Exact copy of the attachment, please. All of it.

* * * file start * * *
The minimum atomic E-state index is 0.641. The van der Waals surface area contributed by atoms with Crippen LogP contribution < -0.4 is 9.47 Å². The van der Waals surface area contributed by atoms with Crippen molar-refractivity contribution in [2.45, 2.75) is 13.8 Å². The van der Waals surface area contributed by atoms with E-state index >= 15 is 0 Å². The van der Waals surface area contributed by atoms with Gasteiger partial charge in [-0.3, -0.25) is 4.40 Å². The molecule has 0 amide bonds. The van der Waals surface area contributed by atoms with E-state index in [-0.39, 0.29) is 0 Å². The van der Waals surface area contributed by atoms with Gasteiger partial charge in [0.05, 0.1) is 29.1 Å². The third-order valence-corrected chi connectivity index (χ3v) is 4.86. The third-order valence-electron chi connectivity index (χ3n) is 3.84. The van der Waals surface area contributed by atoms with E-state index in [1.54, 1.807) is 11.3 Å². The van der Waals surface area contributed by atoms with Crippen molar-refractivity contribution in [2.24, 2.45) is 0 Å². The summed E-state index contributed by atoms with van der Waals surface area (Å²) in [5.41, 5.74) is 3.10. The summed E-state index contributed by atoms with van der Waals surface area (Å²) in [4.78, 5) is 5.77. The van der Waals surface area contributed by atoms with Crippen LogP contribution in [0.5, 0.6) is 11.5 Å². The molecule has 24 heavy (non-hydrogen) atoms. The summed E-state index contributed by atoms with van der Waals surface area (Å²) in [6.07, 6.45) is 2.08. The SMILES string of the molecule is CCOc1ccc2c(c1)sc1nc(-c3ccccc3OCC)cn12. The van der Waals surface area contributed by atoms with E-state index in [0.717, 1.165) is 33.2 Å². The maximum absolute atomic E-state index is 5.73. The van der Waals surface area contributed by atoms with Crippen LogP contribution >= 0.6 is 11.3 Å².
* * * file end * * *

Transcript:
The minimum atomic E-state index is 0.641. The van der Waals surface area contributed by atoms with Crippen LogP contribution < -0.4 is 9.47 Å². The van der Waals surface area contributed by atoms with Crippen molar-refractivity contribution in [2.45, 2.75) is 13.8 Å². The van der Waals surface area contributed by atoms with E-state index >= 15 is 0 Å². The van der Waals surface area contributed by atoms with Gasteiger partial charge in [-0.3, -0.25) is 4.40 Å². The molecule has 0 amide bonds. The van der Waals surface area contributed by atoms with E-state index in [-0.39, 0.29) is 0 Å². The van der Waals surface area contributed by atoms with Gasteiger partial charge in [0.05, 0.1) is 29.1 Å². The third-order valence-corrected chi connectivity index (χ3v) is 4.86. The third-order valence-electron chi connectivity index (χ3n) is 3.84. The van der Waals surface area contributed by atoms with E-state index in [1.54, 1.807) is 11.3 Å². The van der Waals surface area contributed by atoms with Crippen molar-refractivity contribution in [2.24, 2.45) is 0 Å². The summed E-state index contributed by atoms with van der Waals surface area (Å²) in [5.41, 5.74) is 3.10. The summed E-state index contributed by atoms with van der Waals surface area (Å²) in [4.78, 5) is 5.77. The van der Waals surface area contributed by atoms with Crippen LogP contribution in [0.5, 0.6) is 11.5 Å². The molecule has 24 heavy (non-hydrogen) atoms. The summed E-state index contributed by atoms with van der Waals surface area (Å²) in [6.07, 6.45) is 2.08. The SMILES string of the molecule is CCOc1ccc2c(c1)sc1nc(-c3ccccc3OCC)cn12. The van der Waals surface area contributed by atoms with E-state index in [0.717, 1.165) is 33.2 Å². The maximum absolute atomic E-state index is 5.73. The van der Waals surface area contributed by atoms with Crippen LogP contribution >= 0.6 is 11.3 Å².